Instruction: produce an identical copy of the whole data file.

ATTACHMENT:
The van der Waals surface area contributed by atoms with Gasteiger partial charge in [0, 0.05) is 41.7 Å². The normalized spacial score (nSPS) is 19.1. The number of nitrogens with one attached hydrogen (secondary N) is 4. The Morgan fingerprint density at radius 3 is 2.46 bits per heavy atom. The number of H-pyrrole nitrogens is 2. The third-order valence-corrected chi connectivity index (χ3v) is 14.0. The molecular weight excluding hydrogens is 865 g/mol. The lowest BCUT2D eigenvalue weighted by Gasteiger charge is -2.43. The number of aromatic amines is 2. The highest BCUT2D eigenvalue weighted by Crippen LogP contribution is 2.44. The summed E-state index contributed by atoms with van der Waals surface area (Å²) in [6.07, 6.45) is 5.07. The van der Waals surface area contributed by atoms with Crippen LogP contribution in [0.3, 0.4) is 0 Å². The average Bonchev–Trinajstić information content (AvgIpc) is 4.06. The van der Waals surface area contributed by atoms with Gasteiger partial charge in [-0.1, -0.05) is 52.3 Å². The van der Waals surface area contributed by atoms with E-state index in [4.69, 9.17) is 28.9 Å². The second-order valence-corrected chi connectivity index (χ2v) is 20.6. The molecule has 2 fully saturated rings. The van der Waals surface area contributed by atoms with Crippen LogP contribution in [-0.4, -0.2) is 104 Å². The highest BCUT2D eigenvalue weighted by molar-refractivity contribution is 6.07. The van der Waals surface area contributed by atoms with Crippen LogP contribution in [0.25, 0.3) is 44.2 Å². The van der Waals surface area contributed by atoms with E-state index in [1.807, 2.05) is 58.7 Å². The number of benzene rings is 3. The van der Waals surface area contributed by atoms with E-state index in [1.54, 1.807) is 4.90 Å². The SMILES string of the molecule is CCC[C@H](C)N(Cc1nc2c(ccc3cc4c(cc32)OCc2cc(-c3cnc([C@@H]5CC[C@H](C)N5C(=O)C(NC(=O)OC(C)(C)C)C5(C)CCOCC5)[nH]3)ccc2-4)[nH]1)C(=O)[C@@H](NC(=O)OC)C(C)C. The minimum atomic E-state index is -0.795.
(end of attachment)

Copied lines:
The van der Waals surface area contributed by atoms with Gasteiger partial charge in [0, 0.05) is 41.7 Å². The normalized spacial score (nSPS) is 19.1. The number of nitrogens with one attached hydrogen (secondary N) is 4. The Morgan fingerprint density at radius 3 is 2.46 bits per heavy atom. The number of H-pyrrole nitrogens is 2. The third-order valence-corrected chi connectivity index (χ3v) is 14.0. The molecular weight excluding hydrogens is 865 g/mol. The lowest BCUT2D eigenvalue weighted by Gasteiger charge is -2.43. The number of aromatic amines is 2. The highest BCUT2D eigenvalue weighted by Crippen LogP contribution is 2.44. The summed E-state index contributed by atoms with van der Waals surface area (Å²) in [6.07, 6.45) is 5.07. The van der Waals surface area contributed by atoms with Crippen LogP contribution in [0.3, 0.4) is 0 Å². The average Bonchev–Trinajstić information content (AvgIpc) is 4.06. The van der Waals surface area contributed by atoms with Gasteiger partial charge in [-0.1, -0.05) is 52.3 Å². The van der Waals surface area contributed by atoms with E-state index in [4.69, 9.17) is 28.9 Å². The second-order valence-corrected chi connectivity index (χ2v) is 20.6. The molecule has 2 fully saturated rings. The van der Waals surface area contributed by atoms with Crippen LogP contribution in [-0.4, -0.2) is 104 Å². The highest BCUT2D eigenvalue weighted by molar-refractivity contribution is 6.07. The van der Waals surface area contributed by atoms with Crippen LogP contribution in [0.25, 0.3) is 44.2 Å². The van der Waals surface area contributed by atoms with E-state index in [1.807, 2.05) is 58.7 Å². The number of benzene rings is 3. The van der Waals surface area contributed by atoms with E-state index in [1.54, 1.807) is 4.90 Å². The SMILES string of the molecule is CCC[C@H](C)N(Cc1nc2c(ccc3cc4c(cc32)OCc2cc(-c3cnc([C@@H]5CC[C@H](C)N5C(=O)C(NC(=O)OC(C)(C)C)C5(C)CCOCC5)[nH]3)ccc2-4)[nH]1)C(=O)[C@@H](NC(=O)OC)C(C)C. The minimum atomic E-state index is -0.795.